Predictably, the reaction to criticism of Southern Methodist University professor Omar Suleiman, who was invited by Democrats to deliver the convocation last week to Congress, based on his record of anti-Israel, anti-Semitic, anti-gay, and misogynistic commentary has been to accuse critics of "Islamophobia." Moreover, Suleiman's defenders seized on a tweet from Republican NY Rep. Lee Zeldin and the coverage from mostly conservative websites to dismiss critics as "right-wingers."
For instance, Luther College professor and "Islamophobia expert" Todd Green called it an "insidious racist strategy" on the part of Republicans "to cast all Muslims as anti-Semitic in an effort to instrumentalize Islamophobia for votes and political leverage." Meanwhile, Suleiman, in a Dallas News op-ed, bemoaned the "hate [that] seeks to silence, intimidate, and bully American Muslim leaders," while insisting he's not an anti-Semite.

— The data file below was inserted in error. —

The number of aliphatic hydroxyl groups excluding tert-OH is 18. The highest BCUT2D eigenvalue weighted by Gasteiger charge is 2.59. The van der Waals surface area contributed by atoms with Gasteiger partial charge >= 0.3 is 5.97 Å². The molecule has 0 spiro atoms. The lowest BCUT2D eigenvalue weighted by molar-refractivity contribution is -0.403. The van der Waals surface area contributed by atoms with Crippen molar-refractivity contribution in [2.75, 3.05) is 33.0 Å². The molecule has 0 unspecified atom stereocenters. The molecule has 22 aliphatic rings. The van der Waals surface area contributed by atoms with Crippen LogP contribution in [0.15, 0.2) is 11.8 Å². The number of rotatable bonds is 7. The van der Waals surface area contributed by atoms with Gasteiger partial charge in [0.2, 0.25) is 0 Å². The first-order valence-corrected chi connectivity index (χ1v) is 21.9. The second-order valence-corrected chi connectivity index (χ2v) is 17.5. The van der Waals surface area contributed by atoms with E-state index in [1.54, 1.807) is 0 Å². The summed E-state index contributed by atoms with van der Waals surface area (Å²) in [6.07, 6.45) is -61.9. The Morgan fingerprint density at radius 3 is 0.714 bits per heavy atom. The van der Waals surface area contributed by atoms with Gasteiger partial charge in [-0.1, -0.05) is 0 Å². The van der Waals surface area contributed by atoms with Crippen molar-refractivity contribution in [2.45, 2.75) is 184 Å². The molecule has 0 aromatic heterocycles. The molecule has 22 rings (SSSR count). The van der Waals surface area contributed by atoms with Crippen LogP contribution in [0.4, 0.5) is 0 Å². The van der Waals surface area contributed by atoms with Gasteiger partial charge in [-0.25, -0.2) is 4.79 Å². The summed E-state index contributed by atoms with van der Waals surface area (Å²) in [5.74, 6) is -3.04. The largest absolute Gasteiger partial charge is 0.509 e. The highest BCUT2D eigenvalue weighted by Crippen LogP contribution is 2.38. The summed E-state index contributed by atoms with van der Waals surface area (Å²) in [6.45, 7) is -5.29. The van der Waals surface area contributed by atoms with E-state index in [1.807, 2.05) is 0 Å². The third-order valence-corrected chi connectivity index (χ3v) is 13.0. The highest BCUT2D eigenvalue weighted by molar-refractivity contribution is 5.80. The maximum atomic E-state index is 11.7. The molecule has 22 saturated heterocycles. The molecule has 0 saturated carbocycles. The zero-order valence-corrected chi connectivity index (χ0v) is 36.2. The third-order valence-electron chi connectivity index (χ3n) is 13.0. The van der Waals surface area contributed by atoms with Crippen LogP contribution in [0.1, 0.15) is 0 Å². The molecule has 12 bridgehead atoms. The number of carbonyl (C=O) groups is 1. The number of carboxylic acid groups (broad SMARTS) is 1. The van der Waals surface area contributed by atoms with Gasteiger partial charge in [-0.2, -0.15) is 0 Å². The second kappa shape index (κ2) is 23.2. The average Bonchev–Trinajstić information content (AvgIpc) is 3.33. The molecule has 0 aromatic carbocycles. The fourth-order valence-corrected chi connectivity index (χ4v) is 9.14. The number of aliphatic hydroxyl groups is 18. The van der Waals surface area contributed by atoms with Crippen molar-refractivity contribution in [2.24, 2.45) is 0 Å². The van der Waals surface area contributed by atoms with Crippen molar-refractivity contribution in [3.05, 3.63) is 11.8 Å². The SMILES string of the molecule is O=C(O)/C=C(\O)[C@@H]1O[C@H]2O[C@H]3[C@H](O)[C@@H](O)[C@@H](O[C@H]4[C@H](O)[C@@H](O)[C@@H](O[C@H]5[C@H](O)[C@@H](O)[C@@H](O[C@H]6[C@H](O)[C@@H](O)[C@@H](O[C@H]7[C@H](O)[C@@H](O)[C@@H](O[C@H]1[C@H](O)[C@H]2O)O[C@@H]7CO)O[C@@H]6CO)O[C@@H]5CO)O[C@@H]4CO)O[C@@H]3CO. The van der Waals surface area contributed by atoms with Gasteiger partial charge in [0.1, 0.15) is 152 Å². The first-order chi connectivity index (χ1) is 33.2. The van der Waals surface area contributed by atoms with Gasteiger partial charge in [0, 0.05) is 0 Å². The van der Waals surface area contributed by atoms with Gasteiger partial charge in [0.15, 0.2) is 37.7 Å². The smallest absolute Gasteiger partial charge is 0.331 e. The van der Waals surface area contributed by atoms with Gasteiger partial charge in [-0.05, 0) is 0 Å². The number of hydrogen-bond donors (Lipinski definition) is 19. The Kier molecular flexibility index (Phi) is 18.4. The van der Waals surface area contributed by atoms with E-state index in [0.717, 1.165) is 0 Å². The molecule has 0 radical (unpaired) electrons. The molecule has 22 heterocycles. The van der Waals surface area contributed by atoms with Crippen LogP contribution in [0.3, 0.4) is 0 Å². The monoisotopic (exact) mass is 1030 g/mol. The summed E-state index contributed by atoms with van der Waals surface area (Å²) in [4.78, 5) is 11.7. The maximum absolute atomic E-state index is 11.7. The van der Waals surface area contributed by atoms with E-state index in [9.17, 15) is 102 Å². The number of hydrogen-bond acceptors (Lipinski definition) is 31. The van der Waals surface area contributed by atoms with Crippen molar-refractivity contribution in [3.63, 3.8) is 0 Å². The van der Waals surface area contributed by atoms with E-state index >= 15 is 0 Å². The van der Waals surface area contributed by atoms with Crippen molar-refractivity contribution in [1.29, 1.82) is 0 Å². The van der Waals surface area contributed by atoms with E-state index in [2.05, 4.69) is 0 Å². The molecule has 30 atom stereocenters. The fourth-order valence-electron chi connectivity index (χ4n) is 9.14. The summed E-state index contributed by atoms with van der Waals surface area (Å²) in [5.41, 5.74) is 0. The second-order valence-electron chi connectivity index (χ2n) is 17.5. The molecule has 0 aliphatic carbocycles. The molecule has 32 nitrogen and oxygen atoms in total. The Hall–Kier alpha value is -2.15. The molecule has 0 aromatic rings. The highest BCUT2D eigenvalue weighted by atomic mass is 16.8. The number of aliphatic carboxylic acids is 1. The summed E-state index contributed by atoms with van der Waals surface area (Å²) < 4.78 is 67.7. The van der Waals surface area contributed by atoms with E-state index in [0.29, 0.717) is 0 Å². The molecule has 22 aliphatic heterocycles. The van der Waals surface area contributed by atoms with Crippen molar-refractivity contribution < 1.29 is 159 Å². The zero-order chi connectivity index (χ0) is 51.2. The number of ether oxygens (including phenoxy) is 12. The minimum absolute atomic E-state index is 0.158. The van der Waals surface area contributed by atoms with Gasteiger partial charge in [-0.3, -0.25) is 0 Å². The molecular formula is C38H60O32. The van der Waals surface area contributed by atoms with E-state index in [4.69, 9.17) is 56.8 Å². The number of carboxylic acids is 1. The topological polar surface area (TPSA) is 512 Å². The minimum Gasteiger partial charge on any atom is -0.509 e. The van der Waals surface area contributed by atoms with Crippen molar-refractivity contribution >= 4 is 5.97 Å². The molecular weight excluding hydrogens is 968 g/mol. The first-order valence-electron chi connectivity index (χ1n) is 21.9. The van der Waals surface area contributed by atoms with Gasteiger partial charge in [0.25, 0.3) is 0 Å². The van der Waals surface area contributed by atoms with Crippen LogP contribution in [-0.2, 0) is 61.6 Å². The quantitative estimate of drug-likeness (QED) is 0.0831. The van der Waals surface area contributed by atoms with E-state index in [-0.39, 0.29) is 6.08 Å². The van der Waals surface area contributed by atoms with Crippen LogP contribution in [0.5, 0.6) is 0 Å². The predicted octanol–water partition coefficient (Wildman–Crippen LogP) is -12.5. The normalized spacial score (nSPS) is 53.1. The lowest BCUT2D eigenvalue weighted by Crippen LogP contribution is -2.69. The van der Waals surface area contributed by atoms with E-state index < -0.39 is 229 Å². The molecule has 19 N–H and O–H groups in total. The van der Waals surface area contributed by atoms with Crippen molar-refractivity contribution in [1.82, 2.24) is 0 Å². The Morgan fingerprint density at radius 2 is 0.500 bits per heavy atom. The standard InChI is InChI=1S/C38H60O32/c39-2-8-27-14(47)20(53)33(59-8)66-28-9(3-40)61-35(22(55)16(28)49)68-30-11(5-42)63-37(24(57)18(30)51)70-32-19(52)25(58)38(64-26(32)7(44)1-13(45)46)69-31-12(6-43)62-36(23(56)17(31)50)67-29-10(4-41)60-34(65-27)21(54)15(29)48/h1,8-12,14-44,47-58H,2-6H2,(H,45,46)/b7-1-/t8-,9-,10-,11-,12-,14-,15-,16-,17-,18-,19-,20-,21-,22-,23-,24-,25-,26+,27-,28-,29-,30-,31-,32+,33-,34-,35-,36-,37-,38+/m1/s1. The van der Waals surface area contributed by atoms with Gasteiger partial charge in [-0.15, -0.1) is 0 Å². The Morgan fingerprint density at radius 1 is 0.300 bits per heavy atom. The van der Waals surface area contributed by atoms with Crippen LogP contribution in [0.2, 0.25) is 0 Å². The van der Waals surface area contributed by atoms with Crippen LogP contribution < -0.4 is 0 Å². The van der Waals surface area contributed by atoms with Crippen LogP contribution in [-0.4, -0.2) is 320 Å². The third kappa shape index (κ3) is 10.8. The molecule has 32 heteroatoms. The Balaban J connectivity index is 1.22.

What none of them did, however, was to address the substance of the criticism. Instead, they carefully avoided examining Suleiman's past commentary, except to deny that his anti-Zionism has anything to do with anti-Semitism. His offensive rhetoric on gays and women was simply ignored.
As we noted yesterday, all of this could have been avoided if the politicians who courted Suleiman had done a simple internet search. It's not as if this was the first time this has happened. As it is, Islamist academics are "hiding" in plain sight.